President Donald Trump and former Vice President Joe Biden are racing to drive out the votes of Americans not among the more than 91 million who already cast early ballots as an election that started months before the pandemic, and then was defined by it, heads into its final, frantic hours.
Tuesday’s moment of destiny — and what could turn into a prolonged count owing to the crush of mail-in votes — will decide whether Americans reject Trump after a single term or re-up for four more years of his brazen presidency.
It will unfold as the novel coronavirus emergency surges out of control all over the nation, in the wake of record daily infection rates and with the number of deaths climbing toward 1,000 per day.
The President on Sunday night hinted that he could seek to dismiss Dr. Anthony Fauci after the election after rejecting the admired infectious diseases specialist’s science-based recommendations on the pandemic.
Biden will campaign Monday in Ohio — a late addition to his target list — and Pennsylvania, the state of his birth that could be the tipping point if the election is close. Trump will mount a hectic trip aboard Air Force One through North Carolina, Michigan, Wisconsin and Pennsylvania in a last-ditch effort to save states he won four years ago and block Biden’s route to the White House.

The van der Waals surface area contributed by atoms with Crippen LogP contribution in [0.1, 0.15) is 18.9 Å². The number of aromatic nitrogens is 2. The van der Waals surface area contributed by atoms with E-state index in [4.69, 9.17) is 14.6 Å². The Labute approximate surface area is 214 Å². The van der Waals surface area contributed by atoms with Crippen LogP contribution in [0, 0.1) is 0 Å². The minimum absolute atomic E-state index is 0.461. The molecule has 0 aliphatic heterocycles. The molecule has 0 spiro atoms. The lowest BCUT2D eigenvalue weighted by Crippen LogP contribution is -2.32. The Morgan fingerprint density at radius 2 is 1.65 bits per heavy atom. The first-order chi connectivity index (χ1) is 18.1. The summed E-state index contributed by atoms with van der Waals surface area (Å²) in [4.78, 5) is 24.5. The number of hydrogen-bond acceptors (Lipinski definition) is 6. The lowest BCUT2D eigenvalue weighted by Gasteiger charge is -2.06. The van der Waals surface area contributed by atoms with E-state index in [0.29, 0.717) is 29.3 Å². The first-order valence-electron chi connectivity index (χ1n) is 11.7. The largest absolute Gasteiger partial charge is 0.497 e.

Biden argues that Trump’s denial and neglect of a pandemic that has killed more than 230,000 Americans and is getting worse by the day should deny the President reelection.
“The truth is, to beat the virus, we first got to beat Donald Trump. He is the virus,” Biden said in Philadelphia on Sunday.
Both Biden and Trump have paths to victory
The Democratic nominee heads into the final day of campaigning with a big lead in national polls and ahead in sufficient swing states to allow multiple routes to the 270 electoral votes needed to win the White House, including through the Sun Belt and the Midwest.
“We feel very confident about our pathways to victory,” Biden senior adviser Anita Dunn told Jake Tapper on CNN’s “State of the Union” on Sunday. Biden is hoping that wins in states like Arizona, Florida, Georgia or North Carolina could send an early signal on Tuesday night that he is heading for victory.